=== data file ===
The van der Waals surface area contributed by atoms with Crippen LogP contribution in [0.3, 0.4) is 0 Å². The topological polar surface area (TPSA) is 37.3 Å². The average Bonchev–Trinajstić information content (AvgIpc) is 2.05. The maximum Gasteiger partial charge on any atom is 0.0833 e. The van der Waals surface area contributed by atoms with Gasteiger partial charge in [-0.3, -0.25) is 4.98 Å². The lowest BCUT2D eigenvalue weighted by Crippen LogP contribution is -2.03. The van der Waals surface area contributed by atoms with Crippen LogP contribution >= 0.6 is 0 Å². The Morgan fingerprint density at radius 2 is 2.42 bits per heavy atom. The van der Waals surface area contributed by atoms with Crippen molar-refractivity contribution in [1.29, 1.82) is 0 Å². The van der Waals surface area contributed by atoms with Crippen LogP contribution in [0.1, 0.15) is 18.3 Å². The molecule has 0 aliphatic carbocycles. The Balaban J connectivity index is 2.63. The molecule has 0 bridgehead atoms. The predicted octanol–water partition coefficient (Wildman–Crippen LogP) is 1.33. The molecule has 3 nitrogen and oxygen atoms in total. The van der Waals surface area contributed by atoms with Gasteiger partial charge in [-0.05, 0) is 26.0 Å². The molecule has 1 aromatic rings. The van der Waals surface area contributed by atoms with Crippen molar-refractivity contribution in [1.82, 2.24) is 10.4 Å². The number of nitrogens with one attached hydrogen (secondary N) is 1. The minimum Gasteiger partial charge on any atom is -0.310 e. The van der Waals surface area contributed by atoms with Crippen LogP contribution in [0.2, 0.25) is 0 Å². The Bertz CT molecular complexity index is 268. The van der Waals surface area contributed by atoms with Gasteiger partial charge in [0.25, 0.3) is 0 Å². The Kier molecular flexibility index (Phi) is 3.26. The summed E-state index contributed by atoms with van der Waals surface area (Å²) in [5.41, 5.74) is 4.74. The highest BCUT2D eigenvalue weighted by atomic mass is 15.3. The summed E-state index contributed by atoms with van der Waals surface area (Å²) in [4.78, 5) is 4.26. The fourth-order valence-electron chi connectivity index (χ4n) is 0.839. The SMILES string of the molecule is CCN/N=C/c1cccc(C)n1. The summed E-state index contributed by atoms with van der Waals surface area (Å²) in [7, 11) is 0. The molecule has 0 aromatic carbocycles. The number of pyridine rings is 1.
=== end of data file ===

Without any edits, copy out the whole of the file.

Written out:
The van der Waals surface area contributed by atoms with Crippen LogP contribution in [0.3, 0.4) is 0 Å². The topological polar surface area (TPSA) is 37.3 Å². The average Bonchev–Trinajstić information content (AvgIpc) is 2.05. The maximum Gasteiger partial charge on any atom is 0.0833 e. The van der Waals surface area contributed by atoms with Gasteiger partial charge in [-0.3, -0.25) is 4.98 Å². The lowest BCUT2D eigenvalue weighted by Crippen LogP contribution is -2.03. The van der Waals surface area contributed by atoms with Crippen LogP contribution >= 0.6 is 0 Å². The Morgan fingerprint density at radius 2 is 2.42 bits per heavy atom. The van der Waals surface area contributed by atoms with Crippen molar-refractivity contribution in [1.29, 1.82) is 0 Å². The van der Waals surface area contributed by atoms with Crippen LogP contribution in [0.1, 0.15) is 18.3 Å². The molecule has 0 aliphatic carbocycles. The Balaban J connectivity index is 2.63. The molecule has 0 bridgehead atoms. The predicted octanol–water partition coefficient (Wildman–Crippen LogP) is 1.33. The molecule has 3 nitrogen and oxygen atoms in total. The van der Waals surface area contributed by atoms with Gasteiger partial charge in [-0.05, 0) is 26.0 Å². The molecule has 1 aromatic rings. The van der Waals surface area contributed by atoms with Crippen molar-refractivity contribution in [1.82, 2.24) is 10.4 Å². The number of nitrogens with one attached hydrogen (secondary N) is 1. The minimum Gasteiger partial charge on any atom is -0.310 e. The van der Waals surface area contributed by atoms with Crippen LogP contribution in [0.2, 0.25) is 0 Å². The Bertz CT molecular complexity index is 268. The van der Waals surface area contributed by atoms with Gasteiger partial charge in [0.25, 0.3) is 0 Å². The Kier molecular flexibility index (Phi) is 3.26. The summed E-state index contributed by atoms with van der Waals surface area (Å²) in [5.41, 5.74) is 4.74. The highest BCUT2D eigenvalue weighted by atomic mass is 15.3. The summed E-state index contributed by atoms with van der Waals surface area (Å²) in [4.78, 5) is 4.26. The fourth-order valence-electron chi connectivity index (χ4n) is 0.839. The SMILES string of the molecule is CCN/N=C/c1cccc(C)n1. The summed E-state index contributed by atoms with van der Waals surface area (Å²) in [7, 11) is 0. The molecule has 0 aromatic carbocycles. The number of pyridine rings is 1.